This is my machine, application and method:
The machine is a Joe type router table powered by a 2.25 Bosch variable speed router.
The application. Principally making violin family instruments. For those of you not familiar with violins, think of them as if you were starting with a 1-inch thick wooden board and cutting out a 4mm thick shallow dish (both inside and out). Instrument tops are made from spruce, the backs are made from Maple.
The method is horizontal milling with a flat mill leaving, DOC about 0.125, leaving 0.100 of material, then parallel finishing with a ball end mill.
Now for the question. HSS, m-42 cobalt or solid carbide?
My thoughts: The ball end router bits I typically see are 2 parallel flutes. I’m trying to stay away from these because I have come to the opinion that spiral cut bits will give a smoother finish with less tearout. I shouldn’t imagine left or right hand spirals probably don't matter much for this application.
A machinist I have worked with in the past told me that, HSS and cobalt take a better edge than carbide and will ultimately give a smoother finish in wood. This may not be a deciding factor for the inside of the bowl because I still have to voice the instrument, which will require taking another .5mm off the surfaces by hand. But it would be nice to get as close to a finish cut on the outside as I can. Of course a solid carbide mill, taking off small bites of about 0.125 DOC will probably last forever.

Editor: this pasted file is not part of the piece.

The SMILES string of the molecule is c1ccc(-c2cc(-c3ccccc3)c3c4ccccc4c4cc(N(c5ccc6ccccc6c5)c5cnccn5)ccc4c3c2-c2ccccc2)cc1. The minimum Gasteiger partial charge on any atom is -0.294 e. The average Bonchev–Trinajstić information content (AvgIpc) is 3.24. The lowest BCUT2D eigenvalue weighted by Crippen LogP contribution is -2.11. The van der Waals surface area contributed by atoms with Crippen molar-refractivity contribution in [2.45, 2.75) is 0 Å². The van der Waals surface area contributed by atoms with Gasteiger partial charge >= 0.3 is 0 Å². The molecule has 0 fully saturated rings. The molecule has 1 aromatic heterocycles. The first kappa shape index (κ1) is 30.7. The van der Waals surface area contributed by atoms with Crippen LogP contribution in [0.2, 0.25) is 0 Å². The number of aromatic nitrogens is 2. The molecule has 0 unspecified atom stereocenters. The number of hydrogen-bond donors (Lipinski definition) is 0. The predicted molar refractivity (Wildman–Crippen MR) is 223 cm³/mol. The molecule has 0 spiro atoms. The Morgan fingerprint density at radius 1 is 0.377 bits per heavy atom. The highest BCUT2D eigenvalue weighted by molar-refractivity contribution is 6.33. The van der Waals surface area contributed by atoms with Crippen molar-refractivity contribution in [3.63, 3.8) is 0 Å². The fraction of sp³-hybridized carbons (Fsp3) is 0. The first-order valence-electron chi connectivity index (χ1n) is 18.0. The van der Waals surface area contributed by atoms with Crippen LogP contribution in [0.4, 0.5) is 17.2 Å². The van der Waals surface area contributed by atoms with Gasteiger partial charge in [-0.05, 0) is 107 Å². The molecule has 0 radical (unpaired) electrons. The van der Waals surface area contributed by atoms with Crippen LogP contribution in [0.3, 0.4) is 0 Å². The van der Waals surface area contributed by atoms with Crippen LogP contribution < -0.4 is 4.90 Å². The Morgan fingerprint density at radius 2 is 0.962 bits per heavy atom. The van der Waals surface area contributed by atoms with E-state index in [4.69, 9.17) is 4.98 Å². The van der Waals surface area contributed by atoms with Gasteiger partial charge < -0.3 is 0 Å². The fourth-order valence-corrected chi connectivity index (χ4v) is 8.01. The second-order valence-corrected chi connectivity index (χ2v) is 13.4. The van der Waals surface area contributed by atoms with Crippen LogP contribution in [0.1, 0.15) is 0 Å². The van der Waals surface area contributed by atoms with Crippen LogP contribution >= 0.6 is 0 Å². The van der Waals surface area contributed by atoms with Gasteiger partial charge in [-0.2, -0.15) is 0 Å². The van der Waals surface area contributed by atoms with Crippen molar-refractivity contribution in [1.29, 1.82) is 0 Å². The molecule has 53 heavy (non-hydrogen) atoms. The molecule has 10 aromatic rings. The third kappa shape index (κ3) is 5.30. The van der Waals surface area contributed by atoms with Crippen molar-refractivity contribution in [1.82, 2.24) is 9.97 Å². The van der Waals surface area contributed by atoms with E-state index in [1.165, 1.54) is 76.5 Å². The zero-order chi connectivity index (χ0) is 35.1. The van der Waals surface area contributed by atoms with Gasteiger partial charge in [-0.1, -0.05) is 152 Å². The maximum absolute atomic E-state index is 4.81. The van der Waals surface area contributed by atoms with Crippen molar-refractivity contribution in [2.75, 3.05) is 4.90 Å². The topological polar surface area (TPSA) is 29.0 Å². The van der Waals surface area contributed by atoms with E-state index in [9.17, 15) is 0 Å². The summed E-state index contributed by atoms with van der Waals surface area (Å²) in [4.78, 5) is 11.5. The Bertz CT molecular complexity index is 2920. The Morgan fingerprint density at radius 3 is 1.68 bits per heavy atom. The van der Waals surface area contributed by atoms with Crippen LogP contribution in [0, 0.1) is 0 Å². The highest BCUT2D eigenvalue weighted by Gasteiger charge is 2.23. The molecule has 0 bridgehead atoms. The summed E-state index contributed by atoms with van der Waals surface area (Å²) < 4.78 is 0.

The flat mills will likely be solid carbide since they are readily available (although I do have 3 cobalt 4 flute flat mills comming from ebay and will likely start with these for a while). However, for ball end spiral cut mills I think I will have to turn to the metal working supply houses (enco, msc, etc.). If it matters the flat and ball mills are all going to be 0.500 dia with 0.500 shank center cut. Number of flutes is still an open question too, but I am leaning towards 4 flute mills.
So again, this brings me to the choice of materials for the ball mills.
If you cut it to small you can always nail another piece on the end, but if you cut it to big... then what the hell you gonna do?